Saturday, October 9, 2010

Digicel to Challenge Bermuda Tower Decision

On Friday, the Bermuda Sun reported that Digicel has launched a court challenge of a decision of the Bermuda Department of Planning, which denied Digicel's request for retroactive approval of a 35ft cellular tower.

According to the Sun's article, the Department determined in 2009 that a 23ft pole had been erected by Digicel on Knapton Hill, Smith’s, with the agreement of the landowner, but without the prior approval of the Department.  A retroactive application was subsequently submitted, but then withdrawn after Digicel realized that this property is not zoned for trade or business.  A few months later, in February 2010, Digicel was ordered to remove the tower.  Instead of complying with this order, Digicel replaced the 23 ft tower with a 35 ft one.    

In March 2010, Compu-Cad Ltd filed a retroactive application on behalf of Digicel to retain the structure.  This request was denied on the basis it was contrary to the zoning order and had an “adverse visual impact” on neighbouring property.  The board also noted that Digicel had shown “a blatant disregard for the planning process”.  Digicel then appealed the decision to the Minister responsible for Planning, Glenn Blakeney, who dismissed the appeal at the beginning of September.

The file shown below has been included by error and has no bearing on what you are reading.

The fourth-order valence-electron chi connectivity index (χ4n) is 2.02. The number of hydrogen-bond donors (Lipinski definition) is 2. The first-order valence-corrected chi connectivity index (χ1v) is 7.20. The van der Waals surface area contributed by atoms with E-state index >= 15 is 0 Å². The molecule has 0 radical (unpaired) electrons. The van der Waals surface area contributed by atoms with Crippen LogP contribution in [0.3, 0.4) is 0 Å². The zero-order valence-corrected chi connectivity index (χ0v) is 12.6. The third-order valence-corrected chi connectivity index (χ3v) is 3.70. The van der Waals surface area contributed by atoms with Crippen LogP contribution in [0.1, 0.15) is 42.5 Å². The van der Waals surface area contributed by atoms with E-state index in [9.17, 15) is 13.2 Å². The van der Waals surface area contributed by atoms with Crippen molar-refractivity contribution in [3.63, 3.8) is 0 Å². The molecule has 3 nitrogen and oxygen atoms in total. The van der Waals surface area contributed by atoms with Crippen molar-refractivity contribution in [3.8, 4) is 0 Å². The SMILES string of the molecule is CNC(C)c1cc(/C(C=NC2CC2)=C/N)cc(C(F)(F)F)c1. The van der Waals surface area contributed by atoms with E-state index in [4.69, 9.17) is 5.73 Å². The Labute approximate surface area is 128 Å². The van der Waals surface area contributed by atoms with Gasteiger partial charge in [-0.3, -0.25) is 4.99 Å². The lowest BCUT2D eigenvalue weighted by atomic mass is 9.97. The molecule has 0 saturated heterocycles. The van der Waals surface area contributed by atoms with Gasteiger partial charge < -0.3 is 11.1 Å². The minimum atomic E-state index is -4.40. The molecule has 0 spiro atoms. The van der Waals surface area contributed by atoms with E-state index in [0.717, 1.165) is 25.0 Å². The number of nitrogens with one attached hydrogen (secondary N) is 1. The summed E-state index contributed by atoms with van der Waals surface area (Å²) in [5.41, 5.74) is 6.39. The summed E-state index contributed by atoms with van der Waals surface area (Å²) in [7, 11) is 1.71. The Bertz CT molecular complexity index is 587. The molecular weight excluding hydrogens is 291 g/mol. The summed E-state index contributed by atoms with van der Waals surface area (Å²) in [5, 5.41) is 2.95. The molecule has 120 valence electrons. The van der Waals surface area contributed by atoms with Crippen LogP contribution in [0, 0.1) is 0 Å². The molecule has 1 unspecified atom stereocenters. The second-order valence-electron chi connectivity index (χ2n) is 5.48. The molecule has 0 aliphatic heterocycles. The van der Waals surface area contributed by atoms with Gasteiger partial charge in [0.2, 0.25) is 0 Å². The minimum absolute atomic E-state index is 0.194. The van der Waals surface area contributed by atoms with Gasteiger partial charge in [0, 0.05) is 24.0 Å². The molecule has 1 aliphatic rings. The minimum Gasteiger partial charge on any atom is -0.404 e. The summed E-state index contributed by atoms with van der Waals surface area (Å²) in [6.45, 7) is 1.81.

The Department of Planning has now ordered Digicel to remove the tower by the end of this week. If Digicel does not comply with this order, the Department could decide to take enforcement action in the Supreme Court of Bermuda.  Instead of waiting for this enforcement action, Digicel has decided to launch proceedings in the
Supreme Court of Bermuda to challenge the denial of its planning application.  

The Sun's article does not specify the legal arguments that Digicel intends to make before the Supreme Court.  Therefore, it is difficult for me to comment on Digicel's chances of success.  In other jurisdictions, however, it is quite common for telecom operators to encounter opposition to the construction of cellular towers and masts.  Digicel has been involved in similar proceedings in several jurisdictions. In December 2003, for instance, an interim injunction was issued (and subsequently rescinded) by the Jamaica Supreme Court to stop the construction of a cell site in Saint Andrew, Jamaica.  

More recently, Digicel was deemed by the chiefs on the island of Pentecost (Vanuatu, South Pacific) to have damaged an historical site when building a cellular tower.  Digicel was sanctioned with the highest penalty the chiefs can impose for wrongdoing: 10 tusked pigs!


  1. Digicel has a long history of asking for forgiveness rather than permission. In Papua New Guinea, they actually built an entire mobile network without a license and then tried to shame the local government to approve their license application through a series of newspaper ads. It eventually worked.

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